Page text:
The word on the Kentucky Derby, and indeed on the whole summer racing season, is there are no quality horses this year. The economic downturn has greatly affected the thoroughbred industry with tracks and horse farms being put out to “pasture.” Here in New York State, we are facing the possibility of no Belmont Stakes, the third jewel of the Triple Crown, the Derby being the first. The New York Racing Association has had to ask a loan from the state which is a month overdue on its own budget, so you can see where this is heading.

Another sign that the gift horse has clearly left the barn, our New York City Off-Track Betting Parlours, the country's biggest betting receiver with an estimated gain of one billion dollars annually, filed Chapter 9 bankruptcy. This is beyond understanding - an operation whose business is to collect losing bets and many of them - goes out of business. But I digress. Weren’t we talking about juleps? Weren't we talking about bourbon?!

There's no lack of quality bourbon around despite the economy. And maybe because of it.

It's the first Saturday in May. It's time for the grand Mint Julep.

This recipe is lifted from Bobby Heugel’s Houston Press Cocktail Blog:

The Mint Julep

2 ounces bourbon

1 bar spoon rich simple syrup (two parts sugar, one part water)

8-10 mint leaves

1 large, pressed mint sprig

In the base of a julep cup, or a smaller glass, gently muddle the mint leaves and simple syrup. Pour bourbon over the mint leaves and syrup and mix thoroughly. Fill the cup with crushed ice and stir briefly. Pile more crushed ice onto the cup, forming a dome above the brim of the cup. Take a mint sprig and press it until it becomes aromatic. Garnish the julep with the sprig.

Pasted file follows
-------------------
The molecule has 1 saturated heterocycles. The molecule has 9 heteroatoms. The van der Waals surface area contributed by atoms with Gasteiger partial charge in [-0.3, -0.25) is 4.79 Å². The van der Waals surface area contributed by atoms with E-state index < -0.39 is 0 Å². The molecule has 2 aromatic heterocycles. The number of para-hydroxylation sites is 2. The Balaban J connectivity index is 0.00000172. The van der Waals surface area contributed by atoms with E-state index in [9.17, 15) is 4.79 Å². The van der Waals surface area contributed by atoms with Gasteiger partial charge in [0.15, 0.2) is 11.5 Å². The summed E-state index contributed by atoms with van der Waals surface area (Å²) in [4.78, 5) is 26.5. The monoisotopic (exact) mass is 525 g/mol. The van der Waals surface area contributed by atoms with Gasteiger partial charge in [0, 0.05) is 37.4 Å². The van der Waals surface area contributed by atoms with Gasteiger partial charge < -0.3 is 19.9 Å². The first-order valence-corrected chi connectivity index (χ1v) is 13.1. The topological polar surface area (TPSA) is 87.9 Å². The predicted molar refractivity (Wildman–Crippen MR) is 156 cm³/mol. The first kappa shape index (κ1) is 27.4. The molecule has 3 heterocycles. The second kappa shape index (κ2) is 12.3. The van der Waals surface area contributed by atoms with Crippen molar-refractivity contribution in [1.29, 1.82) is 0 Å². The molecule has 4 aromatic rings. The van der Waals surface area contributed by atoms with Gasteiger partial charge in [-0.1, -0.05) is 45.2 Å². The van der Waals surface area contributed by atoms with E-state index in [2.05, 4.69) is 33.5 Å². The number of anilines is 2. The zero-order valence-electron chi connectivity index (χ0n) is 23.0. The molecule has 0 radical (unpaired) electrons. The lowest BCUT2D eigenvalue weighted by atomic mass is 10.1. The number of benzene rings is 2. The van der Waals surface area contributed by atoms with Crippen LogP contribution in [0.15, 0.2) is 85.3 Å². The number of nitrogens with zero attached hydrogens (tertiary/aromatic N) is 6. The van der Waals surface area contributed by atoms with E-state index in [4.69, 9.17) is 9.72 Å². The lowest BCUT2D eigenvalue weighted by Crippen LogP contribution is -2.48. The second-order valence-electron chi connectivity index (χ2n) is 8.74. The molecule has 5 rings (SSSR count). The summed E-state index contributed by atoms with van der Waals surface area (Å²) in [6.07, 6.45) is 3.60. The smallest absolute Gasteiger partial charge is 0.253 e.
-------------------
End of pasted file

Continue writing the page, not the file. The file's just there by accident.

Notice how Mr. Heugel uses a sweeter-than-usual, simple syrup - a syrup he calls a "rich simple" syrup. It is a two-to-one ratio, sugar to water rather than a typical simple syrup: one cup of sugar completely dissolved in one cup of water. In making the julep, he recommends a moderate bourbon meaning a bourbon not too sweet or "wheated, an example of which he cites is Maker's Mark, or too rich or "rye-heavy" like Wild Turkey. He recommends Buffalo Trace, but I am fond of Tuthilltown's Baby Bourbon with the julep. Drinker's choice: the trick is to have a equilibrium between the mint and sugar with the bourbon.

For a cocktail in the same family, but something a little different, mixologist Bobby Gleason came up with a drink that every trainer, jockey, owner, and exercise rider could use - The Good Luck Charm. An appropriate expert for race day, Mr. Gleason is one of the world’s fastest bartenders. Last year, he broke the Guinness World Record for most cocktails made in an hour. But take your time with sipping this by the rail. You don't want to do a Danny DeVito under the influence of the Limoncello.

Gleason's Good Luck Charm

2 oz. Jim Beam White Label.

1 oz. Limoncello

3 oz. fresh lemon sour

5-6 fresh mint leaves

Shake all ingredients with ice until well blended. Strain into a chilled cocktail glass with an optional sugared rim. Garnish with a lemon wheel. Please note that the little pieces of mint that should be floating around in the cocktail are little bursts of flavor that are considered good luck.

In making the fresh lemon sour, another variation on the simple syrup, I looked to Kathy Casey. Her recipe makes two cups of fresh lemon sour. It simply combines one cup of simple syrup with one cup of fresh lemon juice. Place in a large jar with a tight jar. The lemon sour can be refrigerated up to two weeks or even frozen.

Good luck with the ponies. Good luck to the ponies. Without them, there will be no mint juleps on the first Saturday of May.

Article originally published on